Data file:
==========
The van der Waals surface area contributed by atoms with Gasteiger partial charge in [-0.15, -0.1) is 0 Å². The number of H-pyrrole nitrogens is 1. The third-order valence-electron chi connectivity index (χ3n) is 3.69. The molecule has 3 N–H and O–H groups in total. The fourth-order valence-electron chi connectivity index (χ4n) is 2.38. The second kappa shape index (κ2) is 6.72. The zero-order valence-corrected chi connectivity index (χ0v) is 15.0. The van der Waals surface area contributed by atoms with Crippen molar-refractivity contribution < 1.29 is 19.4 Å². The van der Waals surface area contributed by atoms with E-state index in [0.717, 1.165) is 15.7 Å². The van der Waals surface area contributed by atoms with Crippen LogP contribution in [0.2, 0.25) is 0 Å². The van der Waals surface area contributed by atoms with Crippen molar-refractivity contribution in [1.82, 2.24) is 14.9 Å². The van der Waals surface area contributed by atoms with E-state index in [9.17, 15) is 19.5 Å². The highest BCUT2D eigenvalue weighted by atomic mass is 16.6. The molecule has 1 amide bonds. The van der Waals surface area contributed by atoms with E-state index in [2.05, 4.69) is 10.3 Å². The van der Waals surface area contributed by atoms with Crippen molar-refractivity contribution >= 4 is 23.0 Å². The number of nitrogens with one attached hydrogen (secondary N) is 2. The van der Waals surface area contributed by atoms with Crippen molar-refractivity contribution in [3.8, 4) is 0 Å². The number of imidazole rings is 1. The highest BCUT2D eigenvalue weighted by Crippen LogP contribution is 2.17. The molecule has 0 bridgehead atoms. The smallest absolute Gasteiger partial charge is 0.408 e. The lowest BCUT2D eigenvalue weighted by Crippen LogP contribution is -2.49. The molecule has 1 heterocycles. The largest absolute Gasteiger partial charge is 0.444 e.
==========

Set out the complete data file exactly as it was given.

The van der Waals surface area contributed by atoms with Gasteiger partial charge in [-0.15, -0.1) is 0 Å². The number of H-pyrrole nitrogens is 1. The third-order valence-electron chi connectivity index (χ3n) is 3.69. The molecule has 3 N–H and O–H groups in total. The fourth-order valence-electron chi connectivity index (χ4n) is 2.38. The second kappa shape index (κ2) is 6.72. The zero-order valence-corrected chi connectivity index (χ0v) is 15.0. The van der Waals surface area contributed by atoms with Crippen molar-refractivity contribution < 1.29 is 19.4 Å². The van der Waals surface area contributed by atoms with E-state index in [0.717, 1.165) is 15.7 Å². The van der Waals surface area contributed by atoms with Crippen LogP contribution in [0.2, 0.25) is 0 Å². The van der Waals surface area contributed by atoms with Crippen molar-refractivity contribution in [1.82, 2.24) is 14.9 Å². The van der Waals surface area contributed by atoms with E-state index in [9.17, 15) is 19.5 Å². The highest BCUT2D eigenvalue weighted by atomic mass is 16.6. The molecule has 1 amide bonds. The van der Waals surface area contributed by atoms with E-state index in [2.05, 4.69) is 10.3 Å². The van der Waals surface area contributed by atoms with Crippen molar-refractivity contribution >= 4 is 23.0 Å². The number of nitrogens with one attached hydrogen (secondary N) is 2. The van der Waals surface area contributed by atoms with Crippen molar-refractivity contribution in [3.8, 4) is 0 Å². The number of imidazole rings is 1. The highest BCUT2D eigenvalue weighted by Crippen LogP contribution is 2.17. The molecule has 0 bridgehead atoms. The smallest absolute Gasteiger partial charge is 0.408 e. The lowest BCUT2D eigenvalue weighted by Crippen LogP contribution is -2.49. The molecule has 1 heterocycles. The largest absolute Gasteiger partial charge is 0.444 e.